Following the intellectual slowdown that occurred in the West during the Middle Ages, seventeenth-century Europe experienced a mathematical renaissance with its epicentre in France. Descartes emerged during this resurgence of knowledge, a brilliant philosopher who dared to question the predominant scientific thinking of his era, opting for reason, experimentation and observation in the face of tradition and authority. It is from him that we get the famous phrase: “I think, therefore I am.” With this idea he wrote the Discourse on the Method of Rightly Conducting One’s Reason and of Seeking Truth in the Sciences, a philosophical treatise in which he also developed analytical (or Cartesian) geometry, one of the richest veins of mathematical thought.
Since the time of Plato, more than 2000 years ago, there had not been as intense a period of communication among mathematicians as the one that began in France in the second third of the seventeenth century. Among the protagonists of this exchange of ideas by letters was René Descartes (31 March 1596 – 11 February 1650). Born in La Haye, a town in the centre of France, Descartes was a sickly child who was forced to spend his mornings in bed, which he took advantage of by reading and studying. At the age of 20 he moved to Paris, where he came into contact with other intellectuals of the time and began to delve into one of the scientific disciplines at which he would excel: mathematics. In 1628, he moved permanently to Holland in search of a freer intellectual environment, something that he seems to have found, since the years he spent there were the most fruitful of his life and when he wrote his most popular works.
A dictionary between algebra and geometry
The most famous of Descartes’ treatises, the Discourse on the Method, contains the appendix Geometry that relates for the first time algebraic concepts with geometric objects, giving rise to the emergence of analytic or Cartesian geometry (from Cartesius, the name Descartes in Latin). In this new geometry, the points of the plane are identified with pairs of numbers (x, y): it is a coordinate system in which each pair gives us the position of a point with respect to two fixed perpendicular lines, called coordinate axes. Thus, each pair of coordinates specifies a single point of the plane, and each point is given by a single pair of coordinates. Descartes had devised a kind of dictionary between algebra and geometry, which in addition to associating pairs of numbers to points, allowed him to describe lines drawn on the plane by equations with two variables—x and y—and vice versa.
The novelty of this approach to analytical geometry was that it allowed geometric problems to be solved through the exclusive manipulation of algebraic expressions. Until that moment, the dominant geometry had been Euclidean, which used the ruler and the compass to solve problems. Descartes’ method worked, and was more practical, because analytical geometry represents the set of solutions of a two-variable equation, x and y, by a line in the plane. For example, an equation of the type: ax + by = c (such as 2x + 3y = 0), which is a first-degree polynomial equation, has as a set of solutions a straight line, which arises from joining all the points with x and y coordinate values that satisfy that equation. Circles and the rest of the conics are represented by second-degree polynomial equations. One example is the circumference: x2 + y2 = 4, and another the hyperbola: xy = 1. Thanks to the work of Descartes, all the ancient geometry was translated into the study of the relationships that exist between first- and second-degree polynomials—something that today is still studied in secondary school mathematics.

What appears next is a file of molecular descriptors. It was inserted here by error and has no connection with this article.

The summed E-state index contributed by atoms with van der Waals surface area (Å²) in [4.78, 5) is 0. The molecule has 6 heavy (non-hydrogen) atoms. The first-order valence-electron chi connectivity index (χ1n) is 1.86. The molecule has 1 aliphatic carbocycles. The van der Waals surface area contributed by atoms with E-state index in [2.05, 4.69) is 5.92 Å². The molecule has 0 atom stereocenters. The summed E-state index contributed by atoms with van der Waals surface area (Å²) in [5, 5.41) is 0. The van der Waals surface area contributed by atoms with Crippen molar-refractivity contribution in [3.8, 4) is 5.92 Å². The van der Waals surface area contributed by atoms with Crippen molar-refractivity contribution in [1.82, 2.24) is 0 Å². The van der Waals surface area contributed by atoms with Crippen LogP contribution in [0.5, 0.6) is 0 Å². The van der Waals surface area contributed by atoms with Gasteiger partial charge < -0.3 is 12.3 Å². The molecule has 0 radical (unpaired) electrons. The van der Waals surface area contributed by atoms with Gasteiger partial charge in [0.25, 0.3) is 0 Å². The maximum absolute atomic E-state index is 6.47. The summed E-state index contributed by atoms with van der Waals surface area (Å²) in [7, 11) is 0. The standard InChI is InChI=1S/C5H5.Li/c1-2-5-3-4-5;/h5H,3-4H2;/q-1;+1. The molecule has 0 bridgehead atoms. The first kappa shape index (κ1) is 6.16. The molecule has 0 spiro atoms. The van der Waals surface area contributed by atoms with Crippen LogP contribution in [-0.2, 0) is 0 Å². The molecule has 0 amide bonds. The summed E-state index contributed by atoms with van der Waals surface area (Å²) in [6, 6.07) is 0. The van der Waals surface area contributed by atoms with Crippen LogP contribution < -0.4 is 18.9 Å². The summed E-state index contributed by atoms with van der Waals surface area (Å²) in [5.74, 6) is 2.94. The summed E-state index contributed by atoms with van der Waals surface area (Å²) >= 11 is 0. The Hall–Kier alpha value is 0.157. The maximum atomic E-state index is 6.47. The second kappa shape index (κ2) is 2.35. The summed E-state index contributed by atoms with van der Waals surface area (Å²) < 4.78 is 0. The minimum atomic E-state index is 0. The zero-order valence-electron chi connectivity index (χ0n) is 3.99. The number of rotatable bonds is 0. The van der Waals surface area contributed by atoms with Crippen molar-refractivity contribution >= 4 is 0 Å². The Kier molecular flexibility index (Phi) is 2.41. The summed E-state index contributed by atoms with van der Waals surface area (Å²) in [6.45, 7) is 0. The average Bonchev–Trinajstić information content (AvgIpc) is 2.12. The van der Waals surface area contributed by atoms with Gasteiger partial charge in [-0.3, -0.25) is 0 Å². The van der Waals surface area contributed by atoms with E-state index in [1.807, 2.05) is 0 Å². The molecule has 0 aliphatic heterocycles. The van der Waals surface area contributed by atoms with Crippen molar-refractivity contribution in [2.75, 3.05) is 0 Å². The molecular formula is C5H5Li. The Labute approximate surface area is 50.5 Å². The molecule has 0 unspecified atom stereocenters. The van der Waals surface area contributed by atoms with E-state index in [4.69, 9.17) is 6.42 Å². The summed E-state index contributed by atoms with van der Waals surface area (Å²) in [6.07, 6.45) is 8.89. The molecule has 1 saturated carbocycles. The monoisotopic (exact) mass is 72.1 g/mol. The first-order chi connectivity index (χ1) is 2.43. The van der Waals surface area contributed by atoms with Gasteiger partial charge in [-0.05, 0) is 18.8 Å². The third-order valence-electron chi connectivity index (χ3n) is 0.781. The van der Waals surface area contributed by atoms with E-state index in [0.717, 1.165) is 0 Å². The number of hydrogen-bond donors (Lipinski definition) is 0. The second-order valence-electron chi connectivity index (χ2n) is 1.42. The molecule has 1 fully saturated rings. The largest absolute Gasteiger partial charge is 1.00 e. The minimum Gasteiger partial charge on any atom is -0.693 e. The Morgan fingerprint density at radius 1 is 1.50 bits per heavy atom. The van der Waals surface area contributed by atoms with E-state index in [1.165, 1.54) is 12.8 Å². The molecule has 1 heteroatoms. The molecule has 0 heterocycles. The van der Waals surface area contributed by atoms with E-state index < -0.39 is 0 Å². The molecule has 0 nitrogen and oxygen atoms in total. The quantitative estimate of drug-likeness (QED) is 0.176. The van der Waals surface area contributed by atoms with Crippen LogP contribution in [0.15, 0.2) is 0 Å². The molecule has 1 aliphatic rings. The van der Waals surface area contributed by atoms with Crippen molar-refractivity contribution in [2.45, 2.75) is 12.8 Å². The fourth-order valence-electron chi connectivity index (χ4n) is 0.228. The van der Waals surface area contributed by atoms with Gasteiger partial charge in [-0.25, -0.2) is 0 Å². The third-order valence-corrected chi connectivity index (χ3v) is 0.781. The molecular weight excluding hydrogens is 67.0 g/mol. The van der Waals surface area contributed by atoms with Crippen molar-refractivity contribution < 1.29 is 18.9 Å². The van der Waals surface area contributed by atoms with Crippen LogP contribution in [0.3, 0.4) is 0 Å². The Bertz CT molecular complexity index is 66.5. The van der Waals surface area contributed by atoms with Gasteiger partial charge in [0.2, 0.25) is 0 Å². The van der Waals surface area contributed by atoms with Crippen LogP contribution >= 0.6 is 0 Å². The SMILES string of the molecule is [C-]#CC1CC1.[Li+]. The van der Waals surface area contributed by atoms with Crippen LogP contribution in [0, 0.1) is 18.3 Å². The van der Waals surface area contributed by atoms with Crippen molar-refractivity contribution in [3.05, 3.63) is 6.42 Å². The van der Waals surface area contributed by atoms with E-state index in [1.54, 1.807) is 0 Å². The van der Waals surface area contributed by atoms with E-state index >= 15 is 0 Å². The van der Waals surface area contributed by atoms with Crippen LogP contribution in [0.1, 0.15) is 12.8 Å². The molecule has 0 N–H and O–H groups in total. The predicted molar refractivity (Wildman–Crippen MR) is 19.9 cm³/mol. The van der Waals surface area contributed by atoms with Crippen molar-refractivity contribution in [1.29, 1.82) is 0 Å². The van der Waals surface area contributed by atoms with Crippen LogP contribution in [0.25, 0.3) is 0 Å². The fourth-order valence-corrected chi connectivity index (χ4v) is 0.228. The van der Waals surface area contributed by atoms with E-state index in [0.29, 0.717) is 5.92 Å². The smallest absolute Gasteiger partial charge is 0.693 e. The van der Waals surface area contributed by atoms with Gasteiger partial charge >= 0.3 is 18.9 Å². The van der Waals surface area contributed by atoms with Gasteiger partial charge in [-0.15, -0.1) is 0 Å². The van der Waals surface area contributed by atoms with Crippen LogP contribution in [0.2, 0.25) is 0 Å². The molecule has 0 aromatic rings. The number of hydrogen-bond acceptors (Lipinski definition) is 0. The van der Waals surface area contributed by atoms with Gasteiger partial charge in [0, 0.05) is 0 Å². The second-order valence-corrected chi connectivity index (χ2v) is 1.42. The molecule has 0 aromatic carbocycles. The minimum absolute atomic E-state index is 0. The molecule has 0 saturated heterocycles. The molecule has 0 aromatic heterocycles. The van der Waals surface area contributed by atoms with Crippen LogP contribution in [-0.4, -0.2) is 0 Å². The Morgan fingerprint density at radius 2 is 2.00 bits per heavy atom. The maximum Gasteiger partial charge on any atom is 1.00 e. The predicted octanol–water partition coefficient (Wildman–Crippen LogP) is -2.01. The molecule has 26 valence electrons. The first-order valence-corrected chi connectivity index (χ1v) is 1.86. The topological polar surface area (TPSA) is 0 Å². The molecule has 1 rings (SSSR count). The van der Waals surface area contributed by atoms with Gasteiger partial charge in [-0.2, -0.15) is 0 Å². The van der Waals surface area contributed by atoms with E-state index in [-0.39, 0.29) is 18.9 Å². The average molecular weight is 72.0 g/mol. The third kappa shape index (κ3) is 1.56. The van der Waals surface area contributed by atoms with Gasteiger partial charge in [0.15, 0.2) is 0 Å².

The challenge to Fermat
Of the relationships that Descartes established with other French mathematicians, none was as intense as the one he had with Pierre de Fermat, who also made important contributions to analytical geometry. Fermat had developed a method to obtain the tangent line to a curve at any of its points, but Descartes believed that this was not a true method, so he decided to challenge Fermat—something relatively common among the intellectuals of the time—to find the tangent line at any point of the curve described by the equation x3 + y3 – 3axy = 0, today known as the Folium of Descartes. Fermat solved the problem, provided the evidence to Descartes and demonstrated the success of his procedure, a method that laid the foundations for Newton and Leibniz to develop infinitesimal calculus.
Although the greatest achievement of Descartes was the development of his geometry, he also made important contributions in other areas. In the field of optics, he introduced the so-called refractive law, which allows us to calculate the refractive angle of light when crossing the surface that separates two media with different refractive indices (for example, air and water). Also in physics, Descartes established that rectilinear motion is the natural one, which went against the wisdom of the day that viewed uniform circular motion as being the most natural since it revealed the movement of the stars and the planets.
Today, Descartes is considered not only an illustrious philosopher, but also an outstanding mathematician and physicist. He died of pneumonia in Stockholm, only a year after accepting the invitation of Queen Cristina to be part of the Swedish court. After a long journey, not without controversy, his remains returned to France. Nowadays, at the Musée de l’Homme in Paris it is possible to contemplate Descartes’ skull, which once housed one of the greatest mathematical revolutions in history.
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